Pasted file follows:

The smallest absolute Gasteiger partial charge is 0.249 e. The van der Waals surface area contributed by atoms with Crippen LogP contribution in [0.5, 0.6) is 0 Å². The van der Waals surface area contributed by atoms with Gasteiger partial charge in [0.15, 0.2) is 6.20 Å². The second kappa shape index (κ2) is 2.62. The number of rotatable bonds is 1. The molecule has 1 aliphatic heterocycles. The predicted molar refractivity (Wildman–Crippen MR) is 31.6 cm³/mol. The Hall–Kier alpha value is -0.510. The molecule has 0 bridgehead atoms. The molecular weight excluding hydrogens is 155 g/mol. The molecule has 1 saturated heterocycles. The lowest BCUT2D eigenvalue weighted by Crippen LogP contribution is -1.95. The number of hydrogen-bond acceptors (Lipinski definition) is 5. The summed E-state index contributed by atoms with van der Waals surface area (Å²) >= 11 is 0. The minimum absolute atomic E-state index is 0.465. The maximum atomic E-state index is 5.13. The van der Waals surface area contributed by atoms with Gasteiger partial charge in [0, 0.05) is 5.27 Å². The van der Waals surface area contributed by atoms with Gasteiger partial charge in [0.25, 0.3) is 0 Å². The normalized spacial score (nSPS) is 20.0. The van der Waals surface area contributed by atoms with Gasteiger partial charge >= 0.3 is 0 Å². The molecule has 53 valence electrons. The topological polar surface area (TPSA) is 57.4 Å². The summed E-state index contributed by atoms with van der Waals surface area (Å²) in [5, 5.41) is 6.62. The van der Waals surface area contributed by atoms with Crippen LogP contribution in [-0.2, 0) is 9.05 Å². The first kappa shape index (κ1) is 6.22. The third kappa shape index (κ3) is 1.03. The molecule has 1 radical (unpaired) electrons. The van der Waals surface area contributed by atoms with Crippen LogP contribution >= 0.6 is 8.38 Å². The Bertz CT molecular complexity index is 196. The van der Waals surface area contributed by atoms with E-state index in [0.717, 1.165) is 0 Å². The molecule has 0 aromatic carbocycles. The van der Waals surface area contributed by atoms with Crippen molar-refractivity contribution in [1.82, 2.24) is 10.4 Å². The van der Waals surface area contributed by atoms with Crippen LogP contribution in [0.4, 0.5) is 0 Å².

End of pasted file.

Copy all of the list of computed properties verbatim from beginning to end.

The smallest absolute Gasteiger partial charge is 0.249 e. The van der Waals surface area contributed by atoms with Crippen LogP contribution in [0.5, 0.6) is 0 Å². The van der Waals surface area contributed by atoms with Gasteiger partial charge in [0.15, 0.2) is 6.20 Å². The second kappa shape index (κ2) is 2.62. The number of rotatable bonds is 1. The molecule has 1 aliphatic heterocycles. The predicted molar refractivity (Wildman–Crippen MR) is 31.6 cm³/mol. The Hall–Kier alpha value is -0.510. The molecule has 0 bridgehead atoms. The molecular weight excluding hydrogens is 155 g/mol. The molecule has 1 saturated heterocycles. The lowest BCUT2D eigenvalue weighted by Crippen LogP contribution is -1.95. The number of hydrogen-bond acceptors (Lipinski definition) is 5. The summed E-state index contributed by atoms with van der Waals surface area (Å²) >= 11 is 0. The minimum absolute atomic E-state index is 0.465. The maximum atomic E-state index is 5.13. The van der Waals surface area contributed by atoms with Gasteiger partial charge in [0, 0.05) is 5.27 Å². The van der Waals surface area contributed by atoms with Gasteiger partial charge in [0.25, 0.3) is 0 Å². The normalized spacial score (nSPS) is 20.0. The van der Waals surface area contributed by atoms with Gasteiger partial charge >= 0.3 is 0 Å². The molecule has 53 valence electrons. The topological polar surface area (TPSA) is 57.4 Å². The summed E-state index contributed by atoms with van der Waals surface area (Å²) in [5, 5.41) is 6.62. The van der Waals surface area contributed by atoms with Crippen LogP contribution in [-0.2, 0) is 9.05 Å². The first kappa shape index (κ1) is 6.22. The third kappa shape index (κ3) is 1.03. The molecule has 1 radical (unpaired) electrons. The van der Waals surface area contributed by atoms with Crippen LogP contribution >= 0.6 is 8.38 Å². The Bertz CT molecular complexity index is 196. The van der Waals surface area contributed by atoms with E-state index in [0.717, 1.165) is 0 Å². The molecule has 0 aromatic carbocycles. The van der Waals surface area contributed by atoms with Crippen molar-refractivity contribution in [1.82, 2.24) is 10.4 Å². The van der Waals surface area contributed by atoms with Crippen LogP contribution in [0.4, 0.5) is 0 Å².